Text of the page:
Joseph D. Auxier, a farmer and business man, died at his home at East Point, Saturday, Dec 4th from the effects of a complication of ailments, principally that of a cancerous condition of the stomach. He had been in bad health for several months but only recently became bedfast. He spent 3 weeks at French Lick Springs recently, but it was too late to get results. Mr. Auxier was well known in the valley and had the profound respect of everyone who knew him. The funeral and interment ceremonies took place Monday, being conducted by the Revs. Diles, Dunnegan, and Short, 3 able ministers. Diles and Short of the Christian church of which he was a faithful member and Dunnegan of the so called Church of God. Besides the religious obsequies the Odd Fellows Lodge from Paintsville of which he had long been a member and the same lodge from Auxier, besides host of friends and relatives, paid the last tribute of respect to the dead man. He was 70? years old and leaves a wife and 8 children besides many other relatives to mourn for him. Big Sandy News, Dec 17, 1915


BATES, James N.

James N. Bates, a grandson of David Bates, well known in this county, died Thursday in Ironton. On Sunday afternoon the body was brought to this place and was taken to the home of the widow Caperton, in "Italy". On Monday the remains were carried to the See graveyard and interred. The burial service was conducted by Rev. W. M. See. Big Sandy News, Dec 17, 1915


BOWLING, Joseph R.

Mr. Joseph R. Bowling of Wilbur, died very suddenly at his home on Wednesday night last. Since Monday he had not felt quite well, but went to bed on the evening mentioned saying he was a little better. He had not been in bed very long, however, before he complained of being very sick and having a severe pain in his side, and died about 2 hours later. The NEWS has been informed that the funeral will occur Friday about noon. Mr. Bowling was about ?60? years of age. He was a son in law of M.? Swetnam and is survived by a widow and 4 children, 2 sons and 2 daughters. He was a brother in law of John L. Hibbard, who married Mr. Bowling's sister. Mr. Bowling was an excellent man, a good citizen, neighbor, husband and father. His sudden demise is much deplored by those who knew him best. Big Sandy News, Dec 10, 1915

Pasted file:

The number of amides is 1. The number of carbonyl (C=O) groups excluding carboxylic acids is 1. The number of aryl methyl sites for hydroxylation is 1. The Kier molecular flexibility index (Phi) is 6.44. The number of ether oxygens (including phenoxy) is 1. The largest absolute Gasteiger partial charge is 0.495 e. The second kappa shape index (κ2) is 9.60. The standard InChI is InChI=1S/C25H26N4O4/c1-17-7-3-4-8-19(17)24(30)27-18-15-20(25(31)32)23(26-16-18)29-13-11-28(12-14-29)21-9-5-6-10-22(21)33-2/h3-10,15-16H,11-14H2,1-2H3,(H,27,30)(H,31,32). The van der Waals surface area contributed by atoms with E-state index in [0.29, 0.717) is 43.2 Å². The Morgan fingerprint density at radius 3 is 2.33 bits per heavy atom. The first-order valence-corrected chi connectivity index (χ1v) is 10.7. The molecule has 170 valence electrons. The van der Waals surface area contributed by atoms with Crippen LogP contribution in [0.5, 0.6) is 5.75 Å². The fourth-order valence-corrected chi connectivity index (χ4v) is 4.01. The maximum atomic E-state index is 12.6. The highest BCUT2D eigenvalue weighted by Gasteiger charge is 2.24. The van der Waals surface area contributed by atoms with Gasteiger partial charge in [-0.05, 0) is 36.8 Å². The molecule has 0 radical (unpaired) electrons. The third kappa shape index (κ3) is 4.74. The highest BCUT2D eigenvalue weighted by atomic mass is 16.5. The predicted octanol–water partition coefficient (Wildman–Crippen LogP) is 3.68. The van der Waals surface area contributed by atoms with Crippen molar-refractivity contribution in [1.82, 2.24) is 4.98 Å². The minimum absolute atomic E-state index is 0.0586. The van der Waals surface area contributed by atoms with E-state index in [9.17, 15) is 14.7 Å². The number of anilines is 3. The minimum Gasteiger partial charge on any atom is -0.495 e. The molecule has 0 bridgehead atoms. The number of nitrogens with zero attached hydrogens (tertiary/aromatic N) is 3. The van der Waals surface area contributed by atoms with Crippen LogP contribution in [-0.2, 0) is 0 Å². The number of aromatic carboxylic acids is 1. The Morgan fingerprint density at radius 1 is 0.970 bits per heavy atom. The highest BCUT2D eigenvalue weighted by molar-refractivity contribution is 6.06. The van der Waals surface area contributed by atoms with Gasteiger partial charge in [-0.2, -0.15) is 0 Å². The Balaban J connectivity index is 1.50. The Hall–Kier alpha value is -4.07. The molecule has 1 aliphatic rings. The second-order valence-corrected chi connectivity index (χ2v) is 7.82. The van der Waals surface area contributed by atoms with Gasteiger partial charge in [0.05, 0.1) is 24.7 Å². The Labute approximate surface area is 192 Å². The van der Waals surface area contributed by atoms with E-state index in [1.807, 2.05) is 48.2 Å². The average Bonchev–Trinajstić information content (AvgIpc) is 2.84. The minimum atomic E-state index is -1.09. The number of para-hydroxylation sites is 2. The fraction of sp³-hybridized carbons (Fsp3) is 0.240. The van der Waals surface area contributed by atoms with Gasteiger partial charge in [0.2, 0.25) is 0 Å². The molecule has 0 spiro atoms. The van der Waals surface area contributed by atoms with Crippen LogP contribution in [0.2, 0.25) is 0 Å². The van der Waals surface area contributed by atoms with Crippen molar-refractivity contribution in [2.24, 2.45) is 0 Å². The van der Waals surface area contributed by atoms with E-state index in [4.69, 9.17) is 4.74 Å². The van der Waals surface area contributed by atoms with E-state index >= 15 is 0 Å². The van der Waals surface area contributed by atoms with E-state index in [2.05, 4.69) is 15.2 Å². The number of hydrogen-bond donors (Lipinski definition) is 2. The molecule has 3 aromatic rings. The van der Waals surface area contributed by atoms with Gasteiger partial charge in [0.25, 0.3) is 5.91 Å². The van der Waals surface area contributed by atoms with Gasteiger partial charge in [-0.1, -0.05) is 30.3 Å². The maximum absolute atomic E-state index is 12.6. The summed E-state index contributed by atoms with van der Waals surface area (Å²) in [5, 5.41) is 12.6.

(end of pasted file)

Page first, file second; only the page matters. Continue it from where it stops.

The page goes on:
John F. Burchett, better known as "Fiddler" Burchett, aged 86 years died at his home on Cow Creek last Friday from a paralytic stroke. Mr. Burchett was once jailor of Floyd County. He was widely known for his musical ability, especially that of playing the violin, for which he has received many prizes. He is survived by 4 sons, namely, T. O. Burchett, of this city, and Flem, Albert and West Burchett, of Cow. His aged wife died 4 years ago. His funeral was preached at the old home and was largely attended. Big Sandy News, Dec 3, 1915


BURNS, Caroline (Hatcher)

The following is from the Portsmouth, OH Star and was written by John D. Littlejohn, the editor of that paper.

Mrs. A. A. Wilson of 1637 Highland Avenue, has recently received the sad intelligence of the death of her aunt, Mrs. Roland T. Burns, aged 79, who died at Louisa, Lawrence Co., KY, Tuesday, Nov 16. The deceased was a splendid old fashioned mother and her husband a plain old fashioned lawyer of extraordinary brilliancy and whose head was not turned by honor or prominence. They lived to a ripe old age as lovers. Their home was full of cheerfulness that made the visitor glad and self-confident that they were welcome. Way back yonder when the writher was a boy in that good little town where the Tug and Louisa prongs meet forming the Big Sandy River we were often about the Burns home and we remember a kindly motherly face who welcomed us at the door and took us back through the dining room and kitchen halting to give us a piece of cake or pie, a bunch of grapes or some other delicacy that her angel hands had prepared. And about this time it usually happened Uncle Roland came in with that friendly beam in his eyes looking over his spectacles and saying, "there you young fellow, I didn't see you in your accustomed spot last Sunday", it meaning I had played hooky and didn't attend the Sunday school at the Methodist Church, South, the very pillars of which were Roland T. Burns and his angel wife who has been called to her maker.